The storyboard shows a person presumably in private, having a Bavarian breakfast while listening to loud music. What we haven’t been made aware of yet is that the scenario is in fact taking place in an open space at his workplace. His co-workers are visibly disturbed by the loud music and odor. Not wanting to address this privately, a co-worker is opening up a tool called Solvy, to draft an issue regarding the current disturbance and is then uploading it anonymously. A lot of fellow co-workers are relating to the issue and thus are upvoting and commenting on it, which is showcased by the red light seen on the mood indicator. Some users are leaving possible solutions to the problem, such as setting up a separate room for people to indulge in their Bavarian culture. The solution that received the biggest amount of upvotes is then getting implemented.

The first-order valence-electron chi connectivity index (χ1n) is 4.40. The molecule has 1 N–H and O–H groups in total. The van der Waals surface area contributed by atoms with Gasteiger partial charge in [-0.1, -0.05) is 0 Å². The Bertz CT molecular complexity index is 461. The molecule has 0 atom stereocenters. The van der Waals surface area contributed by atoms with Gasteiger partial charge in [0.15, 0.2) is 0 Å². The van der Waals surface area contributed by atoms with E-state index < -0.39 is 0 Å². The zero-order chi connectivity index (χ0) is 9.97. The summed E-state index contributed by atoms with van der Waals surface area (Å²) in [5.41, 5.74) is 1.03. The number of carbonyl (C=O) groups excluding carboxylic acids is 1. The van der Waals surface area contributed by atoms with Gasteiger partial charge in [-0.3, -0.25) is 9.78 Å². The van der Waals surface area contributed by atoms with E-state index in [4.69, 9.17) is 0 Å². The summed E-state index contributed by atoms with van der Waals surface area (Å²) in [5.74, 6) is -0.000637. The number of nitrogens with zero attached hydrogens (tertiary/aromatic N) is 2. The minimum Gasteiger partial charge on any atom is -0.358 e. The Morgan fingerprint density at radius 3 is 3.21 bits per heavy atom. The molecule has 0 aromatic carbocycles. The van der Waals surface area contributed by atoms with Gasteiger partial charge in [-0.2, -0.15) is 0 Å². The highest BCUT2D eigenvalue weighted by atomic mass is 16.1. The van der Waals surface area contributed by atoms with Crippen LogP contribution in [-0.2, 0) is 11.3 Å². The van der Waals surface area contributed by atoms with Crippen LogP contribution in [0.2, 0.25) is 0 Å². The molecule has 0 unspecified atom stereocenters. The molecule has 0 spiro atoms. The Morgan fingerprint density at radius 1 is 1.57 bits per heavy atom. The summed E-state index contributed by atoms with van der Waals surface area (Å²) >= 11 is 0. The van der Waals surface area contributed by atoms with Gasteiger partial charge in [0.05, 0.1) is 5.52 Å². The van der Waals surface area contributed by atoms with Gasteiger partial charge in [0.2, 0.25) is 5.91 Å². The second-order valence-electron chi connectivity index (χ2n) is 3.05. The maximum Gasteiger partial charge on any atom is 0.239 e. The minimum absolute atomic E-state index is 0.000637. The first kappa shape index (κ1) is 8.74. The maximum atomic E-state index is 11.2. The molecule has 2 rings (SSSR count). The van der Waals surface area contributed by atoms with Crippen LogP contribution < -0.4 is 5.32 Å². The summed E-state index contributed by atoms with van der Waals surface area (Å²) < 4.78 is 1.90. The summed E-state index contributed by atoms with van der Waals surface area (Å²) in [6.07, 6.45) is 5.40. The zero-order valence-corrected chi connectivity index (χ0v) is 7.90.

After conducting several interviews with people from different professional fields who work in open-spaces, we came up with three insights. The insight we focused on is: “due to an open room design, there are no inhibitions to address someone but inhibitions to reject someone and that disturbs others”.
Our solution for the insight is a flexible wall made of glass, which treats through various options not only one of our insights. One of these options is to make the glass milky which solves our second insight, through mutual control you feel observed and this worsens the atmosphere but increases productivity. However, the main task of the wall is to reduce the noise level in the room and create a pleasant working atmosphere for each employee in each individual working position. In order to visualize our idea of the “Smart Wall” and to present the functions in a comprehensible way, we have created the storyboard shown above.